The joy of Jinty….
Jenni Scott, once organiser of the Caption Comics event in Oxford returns with a new project, a great new blog focusing on the 70s/80s UK comic Jinty; A Resource On Jinty.
As Scott says on the site:
So far, it’s been running for a month and what’s there looks absolutely fascinating. Long may it continue. The legacy of “girls comics” of the past is full of lost works, unrecognised by too many for too long, these sorts of projects are well worth supporting. Below are just a few snippets from the site…
(artist unknown – site suggests Sian Cardy)
That’s a page from Gypsy Rose that ran in Tammy & Jinty in ’81-’82. Scott’s notes tell us that artists on that strip included Jim Baikie, Guy Peeters, Phil Townsend, Trini Tinturé, Carlos Freixas, Douglas Perry and Hugo D’Adderio.
“As Rose often acted as a supernatural advisor, her stories were set in the present and centred on ghosts, curses, strange happenings, and evil objects, places or people. For example, in ‘The Box of Hate’, one girl comes to Rose saying that she is being blamed for strange activities that are destroying her guardians’ shop. Rose comes along, traces the problem to a box which is inhabited by a poltergeist, and has the box buried. In ‘The Haunted Ballerina’, another client comes to complain of a malevolent force emanating from a mirror that she has just bought. It seems to be out to destroy her dancing career. Rose tells the client that the mirror is haunted by a jealous ballerina who hated to see others dance because she could not do so following an accident. The evil ends up destroying itself. We never see Rose fighting evil with exorcisms, magic charms or spells, though in one story she urges an angry god to stop chasing a girl who took a bracelet from a sacred site.“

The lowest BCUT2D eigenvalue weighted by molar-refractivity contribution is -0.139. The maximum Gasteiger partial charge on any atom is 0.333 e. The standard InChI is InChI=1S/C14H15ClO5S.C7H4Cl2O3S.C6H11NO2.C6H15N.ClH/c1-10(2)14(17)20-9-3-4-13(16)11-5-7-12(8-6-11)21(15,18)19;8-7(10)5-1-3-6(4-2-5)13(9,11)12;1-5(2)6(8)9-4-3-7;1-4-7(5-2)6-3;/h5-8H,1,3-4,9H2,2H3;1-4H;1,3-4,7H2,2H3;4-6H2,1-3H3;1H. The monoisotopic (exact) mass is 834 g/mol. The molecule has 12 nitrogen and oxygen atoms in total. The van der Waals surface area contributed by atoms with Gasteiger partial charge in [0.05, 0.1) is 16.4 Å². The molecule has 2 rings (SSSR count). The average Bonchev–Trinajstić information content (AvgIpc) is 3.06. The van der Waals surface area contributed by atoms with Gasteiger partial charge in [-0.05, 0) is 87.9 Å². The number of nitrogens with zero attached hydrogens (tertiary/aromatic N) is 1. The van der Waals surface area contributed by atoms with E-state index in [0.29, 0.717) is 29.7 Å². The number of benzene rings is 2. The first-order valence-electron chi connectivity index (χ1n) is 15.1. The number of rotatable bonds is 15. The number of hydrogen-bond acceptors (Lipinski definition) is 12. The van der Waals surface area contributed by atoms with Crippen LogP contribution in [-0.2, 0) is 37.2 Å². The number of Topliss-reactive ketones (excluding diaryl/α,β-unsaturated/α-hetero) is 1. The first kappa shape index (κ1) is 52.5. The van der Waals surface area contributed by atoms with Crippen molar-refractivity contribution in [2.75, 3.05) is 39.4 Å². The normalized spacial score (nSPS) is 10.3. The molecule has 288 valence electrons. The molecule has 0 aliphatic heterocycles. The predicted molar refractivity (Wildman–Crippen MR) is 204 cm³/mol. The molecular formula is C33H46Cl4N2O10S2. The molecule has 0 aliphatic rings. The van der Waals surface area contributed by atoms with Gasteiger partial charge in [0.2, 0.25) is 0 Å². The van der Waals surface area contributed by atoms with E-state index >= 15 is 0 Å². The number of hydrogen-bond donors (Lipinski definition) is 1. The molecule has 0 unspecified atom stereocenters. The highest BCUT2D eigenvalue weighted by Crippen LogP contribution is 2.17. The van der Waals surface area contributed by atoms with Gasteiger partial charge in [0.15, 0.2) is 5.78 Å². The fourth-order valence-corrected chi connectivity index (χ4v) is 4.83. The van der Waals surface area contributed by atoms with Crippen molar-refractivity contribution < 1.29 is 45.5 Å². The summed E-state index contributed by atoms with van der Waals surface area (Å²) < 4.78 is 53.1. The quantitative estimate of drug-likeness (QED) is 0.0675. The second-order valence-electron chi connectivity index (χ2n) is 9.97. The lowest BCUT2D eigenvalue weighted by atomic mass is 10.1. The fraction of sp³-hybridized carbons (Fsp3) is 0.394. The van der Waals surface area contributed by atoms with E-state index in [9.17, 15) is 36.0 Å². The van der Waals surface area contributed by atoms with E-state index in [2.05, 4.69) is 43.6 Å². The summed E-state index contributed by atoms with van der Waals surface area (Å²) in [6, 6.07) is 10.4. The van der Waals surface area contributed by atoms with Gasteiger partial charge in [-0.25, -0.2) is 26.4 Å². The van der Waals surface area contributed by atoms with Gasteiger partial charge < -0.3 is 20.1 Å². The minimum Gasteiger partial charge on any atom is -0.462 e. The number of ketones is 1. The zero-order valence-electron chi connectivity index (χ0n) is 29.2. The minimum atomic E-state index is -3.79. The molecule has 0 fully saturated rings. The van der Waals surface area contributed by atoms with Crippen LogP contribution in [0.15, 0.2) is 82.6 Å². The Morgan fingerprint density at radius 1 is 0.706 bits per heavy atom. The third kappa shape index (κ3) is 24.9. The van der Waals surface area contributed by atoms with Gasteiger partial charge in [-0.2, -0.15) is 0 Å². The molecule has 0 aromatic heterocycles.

(art by Phil Gascoigne)
It’s quite fitting that the first artist to be written about on this blog should be Phil Gascoine, who was in Jinty from the first issue (with Gail’s Indian Necklace) to the last one (with Badgered Belinda). His art is distinctive in any case but identification of him as the artist of these stories is indisputable, because he often signed his work with large, looping letters, as is the case in this page from ‘No Cheers for Cherry’.
Spanish comic artist Trini is an iconic Jinty creator; her sharp lines lend themselves well to mean girls (Stacey in ‘The Slave of Form 3B’) and to humour (The Zodiac Prince). She has illustrated some true classics – ‘Creepy Crawley’ and ‘The Slave of Form 3B’ in particular – but whether drawing a one-shot Gypsy Rose story or a longer arc that gives her free rein with mad eyes and grins, her distinctive style is always a delight to see. She seems particularly good at brunettes with snapping glares, but her happy-go-lucky Zodiac Prince, one of the few male protagonists in a Jinty story, is also a memorable character.
Some of her stories are signed, such as this page from ‘Sisters At War!’ – a small neat signature in the very bottom left of the page that would be easy to miss. Even without that, it would be hard to avoid a contented recognition of her beautiful artwork on first sight.